Open Medicine EU

In a previous post , I commented on the fact that the former Executive Director joined a number of industry-based groups immediately after leaving the European Medicines Agency.
On 21st March, the EMA board gave its approval to the former director’s activities, and imposed some limits for the next two years, including “prohibitions on taking managerial and executive positions in the pharmaceutical industry, and on providing product-related advice with regard to activities falling within the remit of the Agency. …. Mr Lönngren should neither have contacts with Agency staff or committee members in the context of his professional activities, nor represent or accompany third parties at meetings with the Agency.

The board’s decision can be read in full here. According to the board, the following appointments were OK:

“Contract with NDA to give strategic advice to the management of the company and to build up an advisory board on health technology assessment… (…. no involvement in the company’s product specific advice on the regulatory side)

Appointment as a non-executive board member of CBio Ltd, Australia… The company has no approved medicines, no applications under review and no clinical trials in Europe. My role in the board is to provide advice on the company’s corporate plans, budget and strategic management following the responsibilities of executive directors.

Essex Woodlands. Venture Capital Company investing in the wider health care sector. Mutual agreements with the company during a 6-month period to learn about investment practice and participate in evaluation of investments opportunity. My role is to give a strategic advice on business plan.”

We can take it from the CBio case that it is OK for the former director to be a non-executive board member of a pharmaceutical company – unless in this case the committee and board relied more on the fact that the company is based in Australia and has gone no further than phase II trials on a medicine in development.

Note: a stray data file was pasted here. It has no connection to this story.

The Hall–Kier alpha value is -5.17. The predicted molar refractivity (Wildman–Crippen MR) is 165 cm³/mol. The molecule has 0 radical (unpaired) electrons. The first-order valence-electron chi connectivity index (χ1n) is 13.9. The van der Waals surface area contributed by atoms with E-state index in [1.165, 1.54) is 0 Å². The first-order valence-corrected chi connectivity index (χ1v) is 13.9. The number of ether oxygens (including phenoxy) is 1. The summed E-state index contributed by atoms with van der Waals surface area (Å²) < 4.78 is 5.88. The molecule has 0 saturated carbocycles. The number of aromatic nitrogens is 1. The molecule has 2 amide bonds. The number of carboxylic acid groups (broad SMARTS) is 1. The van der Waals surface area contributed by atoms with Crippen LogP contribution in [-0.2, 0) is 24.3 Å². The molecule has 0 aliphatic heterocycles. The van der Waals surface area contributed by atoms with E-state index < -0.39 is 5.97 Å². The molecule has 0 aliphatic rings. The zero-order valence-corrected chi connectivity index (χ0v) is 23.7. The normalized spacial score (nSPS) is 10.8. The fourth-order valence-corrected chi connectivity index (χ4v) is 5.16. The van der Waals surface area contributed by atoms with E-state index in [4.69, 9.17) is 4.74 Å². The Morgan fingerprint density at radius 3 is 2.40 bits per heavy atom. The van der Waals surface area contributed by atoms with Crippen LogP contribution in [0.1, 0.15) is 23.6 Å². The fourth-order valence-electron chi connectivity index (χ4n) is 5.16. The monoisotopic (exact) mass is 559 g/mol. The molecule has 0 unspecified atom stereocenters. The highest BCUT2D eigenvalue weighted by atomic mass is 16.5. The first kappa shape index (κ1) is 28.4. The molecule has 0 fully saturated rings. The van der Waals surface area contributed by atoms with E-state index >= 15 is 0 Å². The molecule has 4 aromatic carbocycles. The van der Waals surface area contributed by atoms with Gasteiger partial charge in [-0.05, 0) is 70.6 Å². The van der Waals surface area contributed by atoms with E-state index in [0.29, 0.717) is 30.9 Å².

The Board also cleared his membership of the following networks:

“CMR Institute for medicines research. Non-profit organization. Member since 2002. Participating in the institute’s board and workshops as chair or speaker. (See also http://cmr.thomsonreuters.com/ JM)

The Athenaeum Group. A UK based think tank about drug development. Member since 2008.

Tapestry Network Network that bring together payers HTA and regulators for dialog. Have been members since 2009 in my role as Executive director at EMA. No contract just a informal agreement”.

The EMA and a number of national medicines agencies already participate in these industry-funded networks, and I think they could not reasonably have stopped the former director from doing so. (Whether or how medicines agencies should participate in networks of this kind is another question.)

So – no breach of the staff regulations and everything is OK? Well, no, not in my view. The whole episode raises questions, about the staff regulations which should be reviewed, but more about the agency itself. This has nothing to do with the integrity of the people involved, which I do not doubt, but rather with the capacity (or not) of the agency to stand back, to take a robust independent approach to the regulation of medicines, to review critically the nexus of relationships between the agency and the pharmaceutical industry, and to understand how science is made, used and marketed in an industry context. I accept that the agency should have multiple interactions with industry (and not only with industry) but there should be clear, open and binding guidelines governing these interactions, starting obviously with the maximum degree of transparency.

Until very recently, the agency’s view of “commercial interest” was (almost) identical to that of the industry – until the Ombudsman persuaded the agency to adopt a very much narrower definition. Under the old view, there was little or no transparency in relation to clinical trials; under the new view there is a promise (yet to be kept) of much greater transparency. The Ombudsman did not make up new law, he just cited existing case law, case law that the agency could have followed much earlier and changed its practices, if it had not been over influenced by the industry view.

Sadly, there is now a wider crisis of confidence in the agency, with the European Parliament having refused to discharge the 2009 accounts of the agency. This will be the subject of my next post.

I’ll close with a small salute to the EMA on one point, which is close to my heart. In setting up recently a new group on pharmacovigilance, the agency resisted intense pressure from some patient groups who were demanding the exclusion of consumer (BEUC) representation from the group. END

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